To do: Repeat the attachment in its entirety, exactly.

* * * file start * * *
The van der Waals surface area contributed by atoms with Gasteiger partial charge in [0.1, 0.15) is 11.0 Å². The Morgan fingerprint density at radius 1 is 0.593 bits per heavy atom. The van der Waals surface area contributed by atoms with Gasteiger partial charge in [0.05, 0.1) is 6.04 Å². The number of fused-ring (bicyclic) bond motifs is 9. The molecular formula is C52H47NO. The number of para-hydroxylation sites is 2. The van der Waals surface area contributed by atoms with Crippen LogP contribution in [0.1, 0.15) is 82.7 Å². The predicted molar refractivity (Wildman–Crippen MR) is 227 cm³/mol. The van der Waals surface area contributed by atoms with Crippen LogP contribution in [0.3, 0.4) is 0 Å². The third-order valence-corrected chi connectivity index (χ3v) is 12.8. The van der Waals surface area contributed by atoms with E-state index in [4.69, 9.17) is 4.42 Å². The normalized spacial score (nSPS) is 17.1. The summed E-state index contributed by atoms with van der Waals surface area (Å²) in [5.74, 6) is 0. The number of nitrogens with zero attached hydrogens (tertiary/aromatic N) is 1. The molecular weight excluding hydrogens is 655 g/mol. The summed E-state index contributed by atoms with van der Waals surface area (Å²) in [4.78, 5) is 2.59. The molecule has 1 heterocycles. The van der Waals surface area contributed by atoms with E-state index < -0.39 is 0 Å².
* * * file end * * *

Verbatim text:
The van der Waals surface area contributed by atoms with Gasteiger partial charge in [0.1, 0.15) is 11.0 Å². The Morgan fingerprint density at radius 1 is 0.593 bits per heavy atom. The van der Waals surface area contributed by atoms with Gasteiger partial charge in [0.05, 0.1) is 6.04 Å². The number of fused-ring (bicyclic) bond motifs is 9. The molecular formula is C52H47NO. The number of para-hydroxylation sites is 2. The van der Waals surface area contributed by atoms with Crippen LogP contribution in [0.1, 0.15) is 82.7 Å². The predicted molar refractivity (Wildman–Crippen MR) is 227 cm³/mol. The van der Waals surface area contributed by atoms with Crippen LogP contribution in [0.3, 0.4) is 0 Å². The third-order valence-corrected chi connectivity index (χ3v) is 12.8. The van der Waals surface area contributed by atoms with E-state index in [4.69, 9.17) is 4.42 Å². The normalized spacial score (nSPS) is 17.1. The summed E-state index contributed by atoms with van der Waals surface area (Å²) in [5.74, 6) is 0. The number of nitrogens with zero attached hydrogens (tertiary/aromatic N) is 1. The molecular weight excluding hydrogens is 655 g/mol. The summed E-state index contributed by atoms with van der Waals surface area (Å²) in [4.78, 5) is 2.59. The molecule has 1 heterocycles. The van der Waals surface area contributed by atoms with E-state index < -0.39 is 0 Å².